Scratch programming can be taught with a series of sessions in a computer club or during school time to satisfy large parts of the ICT curriculum. The curriculum here in the UK has many areas relating to ICT which can be satisfied with Scratch including:
- Understanding fonts and graphics to produce a greetings card.
- Control of a turtle with turtle graphics.
- Developing ideas with sounds and graphics to present in a multimedia application.
- Sharing information with animation and music.
- Controlling events by planning, testing, and modifying sequences of instructions.
Many classrooms in the UK have one or more computers in the classroom, as well as the teacher’s computer connected to an interactive whiteboard, allowing computers to be used outside of the computer lab. The whiteboard can be used to access internet and multimedia applications to illustrate classroom topics unrelated to ICT. There is a opportunity here for Scratch to be used to create applications to illustrate topics and bring together cross-curricular and topic-based activities, either with a sample application demonstrated by the teacher on a whiteboard, or as a multimedia application created by the children. This moves us on from using computers just for ICT related activities and aspires to teach children ‘digital literacy’ (Buckingham 2007) where they can combine all of their computing skills to illustrate a classroom topic in the same way that general literacy is used to write up a topic.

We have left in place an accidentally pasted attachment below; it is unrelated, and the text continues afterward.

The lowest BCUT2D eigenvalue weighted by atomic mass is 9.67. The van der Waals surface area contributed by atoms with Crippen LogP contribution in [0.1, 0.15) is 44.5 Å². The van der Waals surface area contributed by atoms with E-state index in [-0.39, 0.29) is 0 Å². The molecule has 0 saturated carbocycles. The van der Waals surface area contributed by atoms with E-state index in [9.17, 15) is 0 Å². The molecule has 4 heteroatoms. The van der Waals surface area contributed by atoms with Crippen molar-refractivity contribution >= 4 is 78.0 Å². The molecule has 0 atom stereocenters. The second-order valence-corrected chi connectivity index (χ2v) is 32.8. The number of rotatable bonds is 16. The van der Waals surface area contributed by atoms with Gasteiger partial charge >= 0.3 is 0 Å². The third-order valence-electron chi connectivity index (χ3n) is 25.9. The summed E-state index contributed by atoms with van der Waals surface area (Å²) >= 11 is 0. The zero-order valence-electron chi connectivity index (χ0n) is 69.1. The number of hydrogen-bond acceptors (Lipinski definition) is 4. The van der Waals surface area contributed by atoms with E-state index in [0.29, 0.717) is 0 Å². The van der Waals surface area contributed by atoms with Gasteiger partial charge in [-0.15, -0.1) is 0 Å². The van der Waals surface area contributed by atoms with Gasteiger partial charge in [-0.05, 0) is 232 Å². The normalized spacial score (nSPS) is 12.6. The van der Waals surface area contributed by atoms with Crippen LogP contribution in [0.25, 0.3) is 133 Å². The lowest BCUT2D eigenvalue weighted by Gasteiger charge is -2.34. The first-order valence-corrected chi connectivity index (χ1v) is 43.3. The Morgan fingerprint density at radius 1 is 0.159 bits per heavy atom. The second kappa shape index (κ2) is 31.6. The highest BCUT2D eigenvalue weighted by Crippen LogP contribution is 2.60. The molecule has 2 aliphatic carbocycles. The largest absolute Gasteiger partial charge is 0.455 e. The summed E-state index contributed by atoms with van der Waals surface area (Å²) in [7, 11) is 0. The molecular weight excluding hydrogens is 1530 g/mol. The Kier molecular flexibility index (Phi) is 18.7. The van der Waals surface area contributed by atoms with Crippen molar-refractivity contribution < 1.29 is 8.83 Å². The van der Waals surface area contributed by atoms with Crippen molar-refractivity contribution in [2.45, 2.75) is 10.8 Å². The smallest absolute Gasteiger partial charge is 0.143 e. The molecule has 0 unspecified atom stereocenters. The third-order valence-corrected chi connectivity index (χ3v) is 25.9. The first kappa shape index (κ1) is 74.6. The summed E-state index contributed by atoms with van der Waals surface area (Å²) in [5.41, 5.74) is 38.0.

Some examples where Scratch can be used in the UK curriculum are illustrated below:
- Simulation. Scratch applications can be created to illustrate a simulation such as a car racing around a track and running out of fuel at a different rate depending on the average speed around the track. Pupils can use and alter an existing application or create their own from Scratch.
- Data Gathering. Scratch can be connected up directly to a device called a ScratchBoard which has sensors to measure light, sound, and other factors from the environment, which can be used to collect data for a science or data gathering activity.
- Robotics. Scratch can be connected up directly to a Lego WeDo device connected to the computer which has a motor and various sensors allowing a simple robot to be controlled with the Scratch programming language.
- ICT. Scratch is a programming language and can be used to create applications involving a high degree of digital literacy and the integration of text, pictures, graphics, and sound, in an interactive application.
- Geometry. Turtle graphics are an established means of teaching children the principles of geometry in a constructivist manner where they learn core principles by experimenting with drawing different shapes using an onscreen turtle.
- Epistemic Games (Shaffer 2008). These games allow children to mimic practises from the professional world in a role playing context whilst building an application. Pupils can role play at being computer programmers, game designers, or multimedia producers whilst creating a Scratch project.
- Art. Children can scan in their drawings and create animations easily accompanied with sound from their own recordings or their favourite MP3 track.
- Music. Simple applications to control activities for a music class are easy to develop in Scratch where the teacher rearranges sprites representing notes on the screen to prompt the pupils to play notes in the correct order for example.